Hancock was asked directly by a reporter if getting the vaccine could be made compulsory, and replied that the question is “not one that we have addressed yet”.
“I would hope given the scale of this crisis and given the overwhelming need for us to get through this and to get the country back on its feet and the very positive impact that a vaccine would have that everybody would have the vaccine.” Hancock said.
Professor John Newton, who is overseeing Britain’s coronavirus testing, then confirmed that mandating vaccinations is on the table.
“Clearly mandation is there, it can be used in some instances.” Newton said, admitting however that “most successful vaccine programmes tend to be by consent.”
“Although some countries have adopted mandatory programmes, the most successful programmes tend to be done on the basis of consent, good information and good delivery mechanisms.” Newton said.
Hancock has previously strenuously criticised anti-vaccination campaigners. Last year he announced that the UK Government was “looking very seriously” at instituting compulsory vaccinations for state school pupils.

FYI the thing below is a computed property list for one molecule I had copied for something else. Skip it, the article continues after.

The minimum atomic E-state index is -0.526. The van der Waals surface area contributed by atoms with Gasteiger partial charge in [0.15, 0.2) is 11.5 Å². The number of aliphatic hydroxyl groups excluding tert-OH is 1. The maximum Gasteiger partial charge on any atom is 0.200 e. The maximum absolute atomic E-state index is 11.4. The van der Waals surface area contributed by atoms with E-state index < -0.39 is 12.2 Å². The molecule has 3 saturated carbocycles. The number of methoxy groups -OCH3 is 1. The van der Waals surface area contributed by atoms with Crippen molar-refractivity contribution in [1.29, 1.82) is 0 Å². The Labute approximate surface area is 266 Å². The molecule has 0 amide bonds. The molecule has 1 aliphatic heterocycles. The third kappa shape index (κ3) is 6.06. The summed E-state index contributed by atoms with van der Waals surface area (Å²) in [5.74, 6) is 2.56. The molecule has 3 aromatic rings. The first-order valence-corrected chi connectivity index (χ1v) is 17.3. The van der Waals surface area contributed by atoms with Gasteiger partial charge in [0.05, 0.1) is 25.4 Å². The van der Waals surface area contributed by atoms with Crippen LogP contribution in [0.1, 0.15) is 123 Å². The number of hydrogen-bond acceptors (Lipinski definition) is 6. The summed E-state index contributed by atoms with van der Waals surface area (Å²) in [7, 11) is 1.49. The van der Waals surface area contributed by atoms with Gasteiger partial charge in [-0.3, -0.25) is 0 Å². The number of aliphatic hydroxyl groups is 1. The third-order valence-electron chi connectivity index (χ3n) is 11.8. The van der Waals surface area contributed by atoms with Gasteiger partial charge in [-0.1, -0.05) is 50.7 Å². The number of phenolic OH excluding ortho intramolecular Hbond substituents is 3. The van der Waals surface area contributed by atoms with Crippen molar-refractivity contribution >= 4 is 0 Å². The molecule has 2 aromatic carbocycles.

In the US, calls have been made to make any vaccination mandatory with the likes of the New York Times expressing concern that half of Americans would refuse to take it.
In Canada, a poll recently revealed that 60 per cent think that when a vaccine for coronavirus becomes available it should be made mandatory.
In addition, Canada’s current Chief Public Health Officer appeared in a recently resurfaced 2010 documentary in which she advocated using mandatory “tracking bracelets” for people who refuse to take a vaccine after a virus outbreak.
Many experts have suggested that a vaccine may not even be successful due to the nature of the coronavirus family and the fact that it can mutate.
In the UK, Scientists have expressed doubts over the effectiveness of a vaccine that has been rushed to human trials, after all of the monkeys used in initial testing later contracted coronavirus.
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